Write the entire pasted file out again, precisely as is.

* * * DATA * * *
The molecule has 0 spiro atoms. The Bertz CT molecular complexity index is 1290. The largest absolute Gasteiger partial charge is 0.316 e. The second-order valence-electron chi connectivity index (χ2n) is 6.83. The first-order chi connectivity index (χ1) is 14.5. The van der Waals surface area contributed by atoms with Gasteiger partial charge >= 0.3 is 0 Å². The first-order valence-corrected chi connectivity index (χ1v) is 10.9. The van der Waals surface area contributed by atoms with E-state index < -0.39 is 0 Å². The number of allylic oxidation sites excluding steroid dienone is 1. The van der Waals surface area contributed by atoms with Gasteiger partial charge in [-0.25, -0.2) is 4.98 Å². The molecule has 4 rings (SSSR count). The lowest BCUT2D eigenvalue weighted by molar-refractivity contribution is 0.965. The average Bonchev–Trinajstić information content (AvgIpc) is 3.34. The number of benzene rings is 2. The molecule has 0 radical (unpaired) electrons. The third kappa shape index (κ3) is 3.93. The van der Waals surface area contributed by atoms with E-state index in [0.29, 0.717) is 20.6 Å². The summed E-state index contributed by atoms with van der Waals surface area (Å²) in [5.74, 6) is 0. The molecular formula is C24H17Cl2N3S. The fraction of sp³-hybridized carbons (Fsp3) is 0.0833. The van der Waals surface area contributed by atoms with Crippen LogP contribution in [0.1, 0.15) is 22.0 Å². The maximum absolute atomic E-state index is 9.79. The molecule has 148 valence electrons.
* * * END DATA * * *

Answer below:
The molecule has 0 spiro atoms. The Bertz CT molecular complexity index is 1290. The largest absolute Gasteiger partial charge is 0.316 e. The second-order valence-electron chi connectivity index (χ2n) is 6.83. The first-order chi connectivity index (χ1) is 14.5. The van der Waals surface area contributed by atoms with Gasteiger partial charge >= 0.3 is 0 Å². The first-order valence-corrected chi connectivity index (χ1v) is 10.9. The van der Waals surface area contributed by atoms with E-state index < -0.39 is 0 Å². The number of allylic oxidation sites excluding steroid dienone is 1. The van der Waals surface area contributed by atoms with Gasteiger partial charge in [-0.25, -0.2) is 4.98 Å². The molecule has 4 rings (SSSR count). The lowest BCUT2D eigenvalue weighted by molar-refractivity contribution is 0.965. The average Bonchev–Trinajstić information content (AvgIpc) is 3.34. The number of benzene rings is 2. The molecule has 0 radical (unpaired) electrons. The third kappa shape index (κ3) is 3.93. The van der Waals surface area contributed by atoms with E-state index in [0.29, 0.717) is 20.6 Å². The summed E-state index contributed by atoms with van der Waals surface area (Å²) in [5.74, 6) is 0. The molecular formula is C24H17Cl2N3S. The fraction of sp³-hybridized carbons (Fsp3) is 0.0833. The van der Waals surface area contributed by atoms with Crippen LogP contribution in [0.1, 0.15) is 22.0 Å². The maximum absolute atomic E-state index is 9.79. The molecule has 148 valence electrons.